This ’50s nostalgia takes different forms on the left and on the right. For progressives, the backward-looking wish is for the shared and growing prosperity when unions thrived and could enforce a relatively egalitarian social contract. Democrats in the United States and Social and Christian Democrats in Europe created systems of social insurance — they were more robust in Western Europe — that were largely endorsed by political conservatives.

On the right, ’50s nostalgia takes the form of a quest for order, social homogeneity, religious faith — or, at the least, public respect for traditional values — and strong families, sometimes defined as a return to old gender roles and a less adventurous approach to sexuality.

Neither side fully acknowledges its own nostalgia, partly because everyone wants their 1950s a la carte. The left, for example, will not brook any retreat from gender, racial or ethnic equality, any abridgement of sexual freedom or civil rights, any re-imposition of cultural conformity. The right wants no revival of inhibitions on the rambunctiousness of liberated economies and hails the decline of unions and their capacity to get in the way of labor-market dynamism.

And nostalgia for the 1950s can also split the left and the right, or create a kind of political schizophrenia. Globalization, for example, is often applauded by the left for obliterating nationalism and giving rise to an expansive and less parochial consciousness. Yet the left can also disdain the power that globalization confers on multinational corporations and the way it undercuts the bargaining clout of workers who must now compete with each other across national boundaries.

The right, particularly the more economically libertarian in its ranks, likes the way globalization diminishes the ability of national governments to enforce rules, taxes and bureaucratic inhibitions on the market. Yet many traditional conservatives dislike the free flows of immigration that globalization has let loose. They long for a firmer sense of national identity, and the kind of solidarity more homogenous societies can foster.

Worries about immigration run deep in parts of the Republican Party and pushed Mitt Romney to positions that have left him with an anemic share of the Latino vote. In the Netherlands, where politics has tended toward the pragmatic, the moderate and the practical, worries about Islamic immigration roiled the system and gave rise to the Party for Freedom, the PVV, headed by the 49-year-old Geert Wilders. Pragmatism made a comeback Wednesday as the PVV was projected to lose about half of its seats in Dutch elections.

In one sense, all of the nostalgia can be boiled down to a simple proposition: In the 1950s, most Americans and most Western Europeans had confidence that their children would do better than they had done, that they would grow up to prosper in a stable society with a growing economy. The collapse of this certainty is the prime cause of discontent, left, right and center.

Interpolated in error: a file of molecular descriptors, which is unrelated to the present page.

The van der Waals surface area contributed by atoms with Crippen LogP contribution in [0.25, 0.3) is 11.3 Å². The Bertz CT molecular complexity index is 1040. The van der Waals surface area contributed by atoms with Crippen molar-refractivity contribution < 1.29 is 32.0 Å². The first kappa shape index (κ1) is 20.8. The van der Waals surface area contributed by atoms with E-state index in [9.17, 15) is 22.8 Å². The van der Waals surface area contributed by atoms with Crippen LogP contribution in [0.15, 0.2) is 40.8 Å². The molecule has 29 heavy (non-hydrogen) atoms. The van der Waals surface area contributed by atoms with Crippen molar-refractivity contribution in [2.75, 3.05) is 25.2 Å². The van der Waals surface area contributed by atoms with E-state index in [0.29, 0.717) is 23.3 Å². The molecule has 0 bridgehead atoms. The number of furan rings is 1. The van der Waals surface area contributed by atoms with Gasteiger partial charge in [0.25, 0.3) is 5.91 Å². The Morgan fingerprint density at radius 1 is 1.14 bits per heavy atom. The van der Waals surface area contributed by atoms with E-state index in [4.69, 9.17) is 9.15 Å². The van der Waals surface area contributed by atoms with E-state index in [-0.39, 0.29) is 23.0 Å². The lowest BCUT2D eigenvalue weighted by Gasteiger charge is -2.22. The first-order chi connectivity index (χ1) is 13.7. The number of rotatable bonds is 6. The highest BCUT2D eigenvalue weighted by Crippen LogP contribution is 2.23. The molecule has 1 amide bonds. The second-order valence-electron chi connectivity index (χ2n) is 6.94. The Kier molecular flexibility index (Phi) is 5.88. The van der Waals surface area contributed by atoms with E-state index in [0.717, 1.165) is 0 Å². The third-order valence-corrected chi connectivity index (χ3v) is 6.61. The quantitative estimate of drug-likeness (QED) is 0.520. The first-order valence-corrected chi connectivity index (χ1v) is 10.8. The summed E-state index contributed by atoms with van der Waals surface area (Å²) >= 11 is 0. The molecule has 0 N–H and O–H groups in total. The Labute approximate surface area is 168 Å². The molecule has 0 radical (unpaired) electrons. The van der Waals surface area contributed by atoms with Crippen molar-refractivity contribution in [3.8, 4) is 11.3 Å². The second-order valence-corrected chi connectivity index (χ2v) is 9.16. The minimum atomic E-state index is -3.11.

In the end, of course, nostalgia is a dangerous form of politics and a kind of lie. The fact that left and right alike are ambivalent about the 1950s, albeit in different ways, suggests that bringing them back whole is not in the cards.

And it’s not possible, which is why nostalgia is always a poor guide to the future. The effects of globalization can be mitigated, but the economic developments of the last three decades cannot be repealed by fiat. The vast changes in communications technology that simultaneously bind people together and make it easier for them to retreat into their own social and political circles will not be rolled back. I see no mass movement that will get people in large numbers to toss their iPhones into the rubbish.

But understanding politics now requires an appreciation for the nostalgic roots of our current struggles. It’s not hard to understand the yearning of many of Romney’s supporters for past cultural certainties. Obama’s coalition is, in cultural terms, the coalition of the future — younger, and both ethnically and racially diverse. Yet Obama’s core pledge is to a new social compact that provides many of the guarantees of the old one.

Thus the choice in 2012 may be, more than we realize, about which parts of the 1950s we yearn for most, and whether there is any way to bring back the best aspects of an old era while leaving the rest of it behind.


By: E. J. Dionne, Jr., Opinion Writer, The Washington Post, September 13, 2012

September 13, 2012 Posted by | Election 2012 | , , , , , , , , | Leave a comment